Not mindlessly, but with an ingrained habit so deep that you feel you have to do it. There is no choice.
The Journey To A Habit
The thing is, habits take a long time to form. 30 days gets you past the first hurdle, but it’s months and years to make it a part of who you are.
We are stubborn and independent people, making a change is not easy.
Just like with all things, we tend to go through this training life cycle that tries to break us at every point. But at some point, we break it and it turns into something rock solid.
This rock solid “thing” is a habit. Habits are the secret to having motivation to train.
This process is actually a lot like dating. In fact, we are going to use this analogy for the remainder, so, bear with me.
Finding Motivation To Train Phase One: Keep Looking For “The One”
First, you’re scared to get out the door. You keep putting it off or thinking you should get to the gym, but you don’t take any action.
Or, maybe you start talking incessantly with your buddies about it. But at the end of the day, the girl in the corner of the dance floor (gym) has yet to be even talked to.
Eventually, something clicks.
Whether it’s a new year’s resolution (the link has my thoughts on this), your wife alludes to you being fat one too many times (for going to the gym, hopefully not for dating), or you find out that you have time to kill. Regardless, you make your way to the gym (or talk to the girl).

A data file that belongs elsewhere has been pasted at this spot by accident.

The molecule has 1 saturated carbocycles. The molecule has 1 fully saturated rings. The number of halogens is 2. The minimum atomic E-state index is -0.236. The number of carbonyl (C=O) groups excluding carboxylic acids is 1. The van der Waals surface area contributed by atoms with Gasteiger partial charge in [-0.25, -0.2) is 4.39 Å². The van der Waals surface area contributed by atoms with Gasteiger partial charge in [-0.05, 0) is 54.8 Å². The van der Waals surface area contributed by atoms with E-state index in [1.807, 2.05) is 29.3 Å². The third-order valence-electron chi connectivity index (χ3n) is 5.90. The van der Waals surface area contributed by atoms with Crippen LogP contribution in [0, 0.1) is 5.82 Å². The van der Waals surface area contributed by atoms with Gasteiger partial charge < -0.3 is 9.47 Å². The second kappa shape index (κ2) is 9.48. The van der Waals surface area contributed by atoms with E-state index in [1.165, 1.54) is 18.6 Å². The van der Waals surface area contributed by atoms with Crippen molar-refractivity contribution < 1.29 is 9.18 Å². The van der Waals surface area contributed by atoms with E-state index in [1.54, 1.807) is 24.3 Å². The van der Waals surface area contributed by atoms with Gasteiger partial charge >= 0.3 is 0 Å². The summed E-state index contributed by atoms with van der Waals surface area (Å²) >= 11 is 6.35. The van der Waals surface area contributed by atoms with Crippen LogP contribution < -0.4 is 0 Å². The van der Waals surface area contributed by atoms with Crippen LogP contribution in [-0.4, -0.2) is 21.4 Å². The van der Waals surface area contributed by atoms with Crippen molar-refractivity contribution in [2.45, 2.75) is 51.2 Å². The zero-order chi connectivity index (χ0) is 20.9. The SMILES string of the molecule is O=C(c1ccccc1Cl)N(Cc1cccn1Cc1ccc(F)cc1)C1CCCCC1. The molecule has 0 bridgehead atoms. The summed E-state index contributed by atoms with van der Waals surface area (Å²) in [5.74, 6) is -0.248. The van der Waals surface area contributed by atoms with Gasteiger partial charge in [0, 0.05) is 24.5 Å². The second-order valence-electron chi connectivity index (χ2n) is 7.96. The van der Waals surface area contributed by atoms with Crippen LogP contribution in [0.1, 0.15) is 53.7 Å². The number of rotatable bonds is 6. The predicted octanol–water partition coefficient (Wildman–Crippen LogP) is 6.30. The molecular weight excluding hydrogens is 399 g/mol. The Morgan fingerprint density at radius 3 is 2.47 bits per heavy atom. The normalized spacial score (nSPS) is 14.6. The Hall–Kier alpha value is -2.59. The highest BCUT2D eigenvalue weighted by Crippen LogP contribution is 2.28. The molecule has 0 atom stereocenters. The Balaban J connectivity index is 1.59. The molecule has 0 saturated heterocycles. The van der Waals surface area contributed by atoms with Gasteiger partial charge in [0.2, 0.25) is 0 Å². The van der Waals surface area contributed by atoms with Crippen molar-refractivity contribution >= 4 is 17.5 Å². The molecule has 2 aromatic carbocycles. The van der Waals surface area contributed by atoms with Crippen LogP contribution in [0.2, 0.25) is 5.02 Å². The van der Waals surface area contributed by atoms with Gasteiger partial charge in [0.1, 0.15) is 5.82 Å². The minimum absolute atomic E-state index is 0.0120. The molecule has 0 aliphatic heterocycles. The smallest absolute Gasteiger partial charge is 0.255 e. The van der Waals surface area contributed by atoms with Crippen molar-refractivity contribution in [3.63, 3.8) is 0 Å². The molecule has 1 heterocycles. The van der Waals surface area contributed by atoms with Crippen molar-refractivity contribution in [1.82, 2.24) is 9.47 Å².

After smooth talking (or fumbling for words), you go on a date and realize you don’t like this (or her).
It might even take a couple of weeks.
Then you throw it off for another day while still paying your gym fees (or going to the bar), and just talking with your buddies about getting back out there. So, square one.
This sound familiar yet.
If it’s a girl, you eventually work up the courage to talk to another one. If it’s the gym, you get heckled by either yourself, or your buddies, or your wife, until you try it again.
If you are like most people, in the girl’s case, it’s a different girl.
At least hopefully, if not, you are officially a stalker.
If it’s a gym, hopefully, you try either a different gym or a different workout.
If not, while you are not a stalker, there is a good chance you either give up on finding a new gym, or you’re destined to keep ping-ponging in and out of the gym for the foreseeable future.